Armchair Travel: Exhibition on Screen
Here's a summer travel offer you cannot refuse. Take a seat and the MFAH gives you an up-close tour of museum exhibitions around the world. Filmed exclusively for cinema in stunning high definition, each 90-minute film explores the exhibition process, with commentary from curators and leading art historians, plus a revealing artist bigoraphy. Bon voyage!
Cézanne, Degas, Monet, Pissarro, and Renoir are among the world’s most popular artists. Their works, and those of their contemporaries, fetch tens of millions of dollars around the globe. But who were these artists, really? Why and how exactly did they paint? What lies behind their enduring appeal?
Made in collaboration with the experts at the Van Gogh Museum, the film marks both a major re-showing of the gallery’s collection and a celebration of the 125th anniversary of Vincent van Gogh’s death.
Traveling to studios, gardens, and iconic locations throughout the United States, United Kingdom, and France, this documentary reveals the story of the pioneering American Impressionists who crafted a sumptuous visual language.
Past Events in This Series
Shot on location throughout Europe, I, Claude Monet is a fresh and intimate cinematic exploration of some of the Impressionist’s most loved and iconic scenes.
The spectacular sculptures and paintings of Michelangelo seem so familiar, but what is really known about the Renaissance genius? Who was this ambitious and passionate man?
Exclusive access to opening night at a British exhibition of Leonardo da Vinci’s paintings captures the excitement of the occasion and provides a fascinating exploration of the artist’s great works.
Pierre-Auguste Renoir (1841–1919) is known and loved for his Impressionist paintings of Paris, among the world's favorites. However, Renoir grew tired of this style and changed course. This stunning film—highlighting the remarkable collection of 181 Renoir works at the Barnes Foundation in Philadelphia—examines the direction he then took and why it provokes such extreme reactions to this day. Some people claim they are repulsed by Renoir’s later works, and some claim they are seduced. What may be most surprising is[…]
This documentary offers an intimate, behind-the-scenes look at the acclaimed 2014 exhibition Henri Matisse: The Cut-Outs, hailed as the most successful exhibition in the history of London’s Tate Modern. The film also features exclusive footage from the show’s presentation at the Museum of Modern Art in New York City.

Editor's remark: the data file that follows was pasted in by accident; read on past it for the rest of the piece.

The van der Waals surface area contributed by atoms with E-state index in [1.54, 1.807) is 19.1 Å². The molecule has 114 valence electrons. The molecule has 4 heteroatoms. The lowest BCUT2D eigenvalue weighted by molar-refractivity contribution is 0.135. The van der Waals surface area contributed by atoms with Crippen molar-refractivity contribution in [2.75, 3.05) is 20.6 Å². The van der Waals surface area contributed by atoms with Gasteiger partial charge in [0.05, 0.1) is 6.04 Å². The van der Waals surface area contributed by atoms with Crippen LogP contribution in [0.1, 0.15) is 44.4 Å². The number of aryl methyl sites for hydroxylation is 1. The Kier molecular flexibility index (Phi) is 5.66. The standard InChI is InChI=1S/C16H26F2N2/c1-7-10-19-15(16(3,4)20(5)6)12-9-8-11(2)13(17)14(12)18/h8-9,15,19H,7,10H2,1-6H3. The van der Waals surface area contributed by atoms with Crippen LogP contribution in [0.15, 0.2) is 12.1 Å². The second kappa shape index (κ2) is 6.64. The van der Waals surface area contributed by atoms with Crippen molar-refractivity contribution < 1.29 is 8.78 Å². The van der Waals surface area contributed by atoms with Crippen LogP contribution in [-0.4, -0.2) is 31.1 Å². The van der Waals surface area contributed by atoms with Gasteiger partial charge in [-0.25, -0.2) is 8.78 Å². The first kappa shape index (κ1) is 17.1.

In 2013, all of Norway celebrated the 150th anniversary of the birth of Edvard Munch (1863–1944), one of the towering figures of Modern art. The National Museum and the Munch Museum, both in Oslo, cohosted the exhibition Munch 150 (June–October 2013). Featuring 220 paintings, it brought together the greatest number of Munch's key works ever on view in one exhibition, and was rightfully hailed as a “once-in-a-lifetime show.” Global interest was huge—not least as a result of one of Munch's[…]
The exhibition Vermeer and Music: The Art of Love and Leisure at the National Gallery, London (June–September 2013) offered a fresh look at one of the most startling and fascinating artists of all—Johannes Vermeer, painter of the famous Girl with a Pearl Earring. The exhibition focused on Vermeer's relationship with music, one of the most popular themes of Dutch painting, revealing an enormous amount about the sitters and the society in which they lived. In the film, narrator Tim Marlow[…]
Francisco de Goya (1746–1828), Spain’s most celebrated artist, is widely considered the father of modern art. Not only a brilliant observer of everyday life and Spain’s troubled past, he was also a gifted portrait painter and social commentator par excellence. His genius was reappraised in the landmark exhibition Goya: The Portraits at the National Gallery, London (October 2015–January 2016). This film draws from the exhibition to look in depth at Goya’s eventful life. Extensive location footage, Goya’s revealing letters, and a unique presentation[…]
Every Rembrandt exhibition is eagerly anticipated, but Rembrandt: The Late Works, hosted in 2014 and 2015 by London’s National Gallery and Amsterdam’s Rijksmuseum, was an event like no other. Given exclusive, privileged access to both venues, the filmmakers document the landmark exhibition while interweaving Rembrandt’s life story with the behind-the-scenes preparations at these world-famous institutions. The exhibition focuses on highlights from the final years of Rembrandt’s life, commonly thought to be his finest years. The masterpieces he produced during this period[…]